Neal Zaslaw, ed. The Classical Era: From the 1740s to the End of the 18th Century. Man and Music. Englewood Cliffs, N.J.: Prentice-Hall, 1989. x, 416 pp. ISBN 0-13-136920-2 (hardcover), ISBN 0-13-136938-5 (softcover).
1. Neal Zaslaw, "Music and Society in the Classical Era"; 2. Dennis Libby, "Italy: Two Opera Centres"; 3. Jean Mongrédien, "Paris: The End of the Ancien Régime"; 4. Bruce Alan Brown, "Maria Theresa's Vienna"; 5. John A. Rice, "Vienna under Joseph II and Leopold II"; 6. Cliff Eisen, "Salzburg under Church Rule"; 7. Christopher Hogwood and Jan Smaczny, 'The Bohemian Lands"; 8. Eugene K. Wolf, "The Mannheim Court"; 9. Thomas Bauman, "Courts and Municipalities in North Germany"; 10. László Somfai, "Haydn at the Esterházy Court"; 11. William Weber, "London: A City of Unrivalled Riches"; 12. Anna Johnson, "Stockholm in the Gustavian Era"; 13. Craig H. Russell, "Spain in the Enlightenment"; 14. Nicholas E. Tawa, "Philadelphia: A City in the New World."
Like the other books in this series already reviewed by this journal6 the detailed descriptions of the cities, courts and countries by various authors creates at times a rather uneven account of these specific locales. Some of the authors have been more successful than others in fulfilling the general editor's mandate "to view musical history ... as a series of responses to social, economic and political circumstances and to religious and intellectual stimuli. ... [And] to explain not simply what happened, but why it happened, and why it happened when and where it did."7 While it is impossible to discuss each author's contribution to this mandate, a few of the more impressive chapters will be briefly discussed.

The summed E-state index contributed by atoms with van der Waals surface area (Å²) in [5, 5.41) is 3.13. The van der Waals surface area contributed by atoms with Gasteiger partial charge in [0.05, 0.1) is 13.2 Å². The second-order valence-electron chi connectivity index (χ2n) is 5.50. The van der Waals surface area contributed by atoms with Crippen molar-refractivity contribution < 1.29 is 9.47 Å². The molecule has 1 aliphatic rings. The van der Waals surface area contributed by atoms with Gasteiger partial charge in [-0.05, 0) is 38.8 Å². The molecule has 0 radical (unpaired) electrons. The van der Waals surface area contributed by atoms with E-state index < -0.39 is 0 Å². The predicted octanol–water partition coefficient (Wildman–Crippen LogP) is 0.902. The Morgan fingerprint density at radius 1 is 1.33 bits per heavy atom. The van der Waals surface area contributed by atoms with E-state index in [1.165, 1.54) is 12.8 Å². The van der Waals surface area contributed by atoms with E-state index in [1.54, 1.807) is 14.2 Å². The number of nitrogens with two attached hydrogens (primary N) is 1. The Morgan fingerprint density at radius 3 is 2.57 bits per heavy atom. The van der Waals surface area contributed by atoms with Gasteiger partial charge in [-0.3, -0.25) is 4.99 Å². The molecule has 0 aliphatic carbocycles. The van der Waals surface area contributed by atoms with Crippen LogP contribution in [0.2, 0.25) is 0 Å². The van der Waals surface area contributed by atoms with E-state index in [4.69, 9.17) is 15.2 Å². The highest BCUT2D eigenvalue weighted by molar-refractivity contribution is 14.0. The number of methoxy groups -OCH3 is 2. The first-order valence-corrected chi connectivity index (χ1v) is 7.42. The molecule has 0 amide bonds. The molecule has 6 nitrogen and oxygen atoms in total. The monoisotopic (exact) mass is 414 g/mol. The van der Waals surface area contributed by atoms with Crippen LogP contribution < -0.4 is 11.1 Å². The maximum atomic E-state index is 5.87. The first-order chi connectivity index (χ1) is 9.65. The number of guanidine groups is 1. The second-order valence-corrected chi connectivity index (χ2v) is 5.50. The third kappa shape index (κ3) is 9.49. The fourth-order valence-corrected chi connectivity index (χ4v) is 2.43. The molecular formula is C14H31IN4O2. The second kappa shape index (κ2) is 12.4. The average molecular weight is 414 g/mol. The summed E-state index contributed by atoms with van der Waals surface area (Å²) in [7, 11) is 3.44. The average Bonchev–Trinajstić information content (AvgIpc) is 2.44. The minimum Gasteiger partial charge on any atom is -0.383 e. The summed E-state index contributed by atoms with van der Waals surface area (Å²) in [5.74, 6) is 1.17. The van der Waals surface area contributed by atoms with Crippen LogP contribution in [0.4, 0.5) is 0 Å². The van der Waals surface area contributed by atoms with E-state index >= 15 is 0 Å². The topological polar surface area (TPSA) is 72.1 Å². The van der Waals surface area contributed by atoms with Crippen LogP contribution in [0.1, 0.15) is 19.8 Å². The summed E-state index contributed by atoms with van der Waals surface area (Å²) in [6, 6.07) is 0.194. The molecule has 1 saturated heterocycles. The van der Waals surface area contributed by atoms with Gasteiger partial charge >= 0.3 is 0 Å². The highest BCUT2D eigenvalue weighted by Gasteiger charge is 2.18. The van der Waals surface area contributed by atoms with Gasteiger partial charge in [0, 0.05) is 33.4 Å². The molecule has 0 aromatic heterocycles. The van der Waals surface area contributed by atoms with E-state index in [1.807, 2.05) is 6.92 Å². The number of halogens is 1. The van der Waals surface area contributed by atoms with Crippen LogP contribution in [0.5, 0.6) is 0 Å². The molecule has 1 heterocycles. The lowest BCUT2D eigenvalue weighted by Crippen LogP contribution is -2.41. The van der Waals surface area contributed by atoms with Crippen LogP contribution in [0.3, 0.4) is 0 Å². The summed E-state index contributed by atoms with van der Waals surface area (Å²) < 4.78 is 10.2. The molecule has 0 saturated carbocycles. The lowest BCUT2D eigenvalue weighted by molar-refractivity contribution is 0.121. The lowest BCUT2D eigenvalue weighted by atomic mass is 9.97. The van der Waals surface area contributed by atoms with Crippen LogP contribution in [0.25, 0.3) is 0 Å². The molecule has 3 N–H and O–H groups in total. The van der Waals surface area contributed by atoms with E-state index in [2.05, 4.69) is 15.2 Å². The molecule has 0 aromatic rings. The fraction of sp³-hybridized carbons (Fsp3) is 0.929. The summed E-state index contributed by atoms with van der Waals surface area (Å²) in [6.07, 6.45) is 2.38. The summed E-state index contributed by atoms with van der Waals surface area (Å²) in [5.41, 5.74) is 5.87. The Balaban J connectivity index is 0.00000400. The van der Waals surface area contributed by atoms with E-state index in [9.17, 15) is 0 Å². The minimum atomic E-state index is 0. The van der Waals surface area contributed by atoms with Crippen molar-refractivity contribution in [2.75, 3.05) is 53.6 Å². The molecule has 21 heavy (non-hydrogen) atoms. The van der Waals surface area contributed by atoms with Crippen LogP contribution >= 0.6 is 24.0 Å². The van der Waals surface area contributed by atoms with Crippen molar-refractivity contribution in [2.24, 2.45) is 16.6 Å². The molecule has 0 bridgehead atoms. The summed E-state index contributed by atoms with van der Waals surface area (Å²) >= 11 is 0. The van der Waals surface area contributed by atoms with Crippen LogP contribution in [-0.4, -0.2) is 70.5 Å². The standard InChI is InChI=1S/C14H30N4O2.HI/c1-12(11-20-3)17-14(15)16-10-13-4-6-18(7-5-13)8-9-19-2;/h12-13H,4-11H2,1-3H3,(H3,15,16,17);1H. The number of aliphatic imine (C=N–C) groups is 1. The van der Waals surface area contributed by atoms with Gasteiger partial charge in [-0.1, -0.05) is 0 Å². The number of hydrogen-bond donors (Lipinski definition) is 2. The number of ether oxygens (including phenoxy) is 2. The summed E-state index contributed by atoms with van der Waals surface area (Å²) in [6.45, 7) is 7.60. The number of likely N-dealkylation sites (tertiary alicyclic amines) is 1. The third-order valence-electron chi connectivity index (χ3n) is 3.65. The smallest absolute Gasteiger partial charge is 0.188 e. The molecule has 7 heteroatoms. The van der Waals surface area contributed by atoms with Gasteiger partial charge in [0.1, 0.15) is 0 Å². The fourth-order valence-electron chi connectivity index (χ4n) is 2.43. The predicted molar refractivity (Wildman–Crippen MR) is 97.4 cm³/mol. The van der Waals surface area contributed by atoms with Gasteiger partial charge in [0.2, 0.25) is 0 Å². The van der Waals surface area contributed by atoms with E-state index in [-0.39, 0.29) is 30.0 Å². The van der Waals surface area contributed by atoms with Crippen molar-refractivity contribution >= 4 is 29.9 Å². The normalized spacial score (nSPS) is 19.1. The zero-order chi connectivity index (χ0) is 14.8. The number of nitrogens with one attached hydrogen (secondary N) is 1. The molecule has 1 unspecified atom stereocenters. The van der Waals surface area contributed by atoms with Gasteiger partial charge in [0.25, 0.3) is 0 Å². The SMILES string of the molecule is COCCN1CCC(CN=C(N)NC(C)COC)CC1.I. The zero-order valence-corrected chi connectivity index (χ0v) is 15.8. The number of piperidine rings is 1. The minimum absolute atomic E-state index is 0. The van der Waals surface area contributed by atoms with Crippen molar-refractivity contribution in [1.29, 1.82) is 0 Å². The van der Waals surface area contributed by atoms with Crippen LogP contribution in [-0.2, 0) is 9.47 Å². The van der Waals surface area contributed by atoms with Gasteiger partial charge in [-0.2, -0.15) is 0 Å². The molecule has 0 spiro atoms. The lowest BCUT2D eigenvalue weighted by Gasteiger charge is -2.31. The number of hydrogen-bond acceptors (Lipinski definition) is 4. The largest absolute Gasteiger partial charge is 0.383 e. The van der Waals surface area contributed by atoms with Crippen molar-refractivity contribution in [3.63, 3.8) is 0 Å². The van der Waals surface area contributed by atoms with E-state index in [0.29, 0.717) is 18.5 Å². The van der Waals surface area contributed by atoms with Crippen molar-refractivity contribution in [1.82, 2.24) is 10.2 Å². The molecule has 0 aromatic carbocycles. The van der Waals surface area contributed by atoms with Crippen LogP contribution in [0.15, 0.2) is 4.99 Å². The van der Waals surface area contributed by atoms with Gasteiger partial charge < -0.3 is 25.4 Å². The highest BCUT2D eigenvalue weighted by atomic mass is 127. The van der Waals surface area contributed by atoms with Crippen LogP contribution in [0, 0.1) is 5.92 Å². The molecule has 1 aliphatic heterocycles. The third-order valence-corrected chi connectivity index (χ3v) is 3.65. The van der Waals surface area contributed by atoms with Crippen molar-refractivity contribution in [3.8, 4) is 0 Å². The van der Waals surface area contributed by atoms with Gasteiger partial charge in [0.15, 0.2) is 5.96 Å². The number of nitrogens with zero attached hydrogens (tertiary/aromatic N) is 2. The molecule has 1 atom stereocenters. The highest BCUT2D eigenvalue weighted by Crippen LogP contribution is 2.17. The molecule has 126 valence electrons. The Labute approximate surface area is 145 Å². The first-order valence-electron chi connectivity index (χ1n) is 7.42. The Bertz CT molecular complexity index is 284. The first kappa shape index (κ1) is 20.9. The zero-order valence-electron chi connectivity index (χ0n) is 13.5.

Brown's chapter, "Maria Theresa's Vienna" is a good example of not only his synthesis of influential nonmusical events, but also reveals the power of non-Austrian music in shaping the Viennese musical scene. After outlining the importance of the Italian opera seria, Brown turns to the various theatrical genres from Paris, including spoken theatre, opéra comique, and ballet. The rest of the chapter is divided into shorter sections which do not go into as much detail as the sections on opera. These include: sacred music in which Brown discusses the importance of Maria Theresa's decrees concerning the use of religious processions and certain brass instruments during mass; instrumental music and concert life in which some of the lesser nobility are mentioned for their musical patronage; and a brief look at the emergence of music criticism in the 1760s in the Wienerisches Diarium, whose articles were "bound up with the issue of nationalism" (p. 122).
Another author who effectively discusses the social, political, and economic climate on musical culture is Bauman in his chapter on Northern Germany. After a detailed discussion of the Court of Frederick the Great, followed by passing remarks about the courts at Dresden, Brunswick, and Hanover, Bauman shifts to discussing Northern Germany by musical genre. In the section on the symphony and concerto he links their stylistic development with the growth of public concerts. The next section on keyboard music focuses on C.P.E. Bach, and presents one of the most lucid explanations of the differences between the empfindsamer Stil and the galant. Following the section on sacred music the rest of the chapter is devoted to the lied and opera. These sections are excellent in their reflection of the importance and influence of German literature in the development of these genres. Firstly, Wieland's and Herder's contributions as librettists are discussed, and then succeeded by sections on the compositional styles of Hiller and Reichardt. Again this is one of the best summaries in English of the development of North German opera.
While it is impossible to review the other chapters in detail, they are noteworthy for their abundance of factual information, especially in view of the fact that much of this material is not readily available for an English speaking audience. …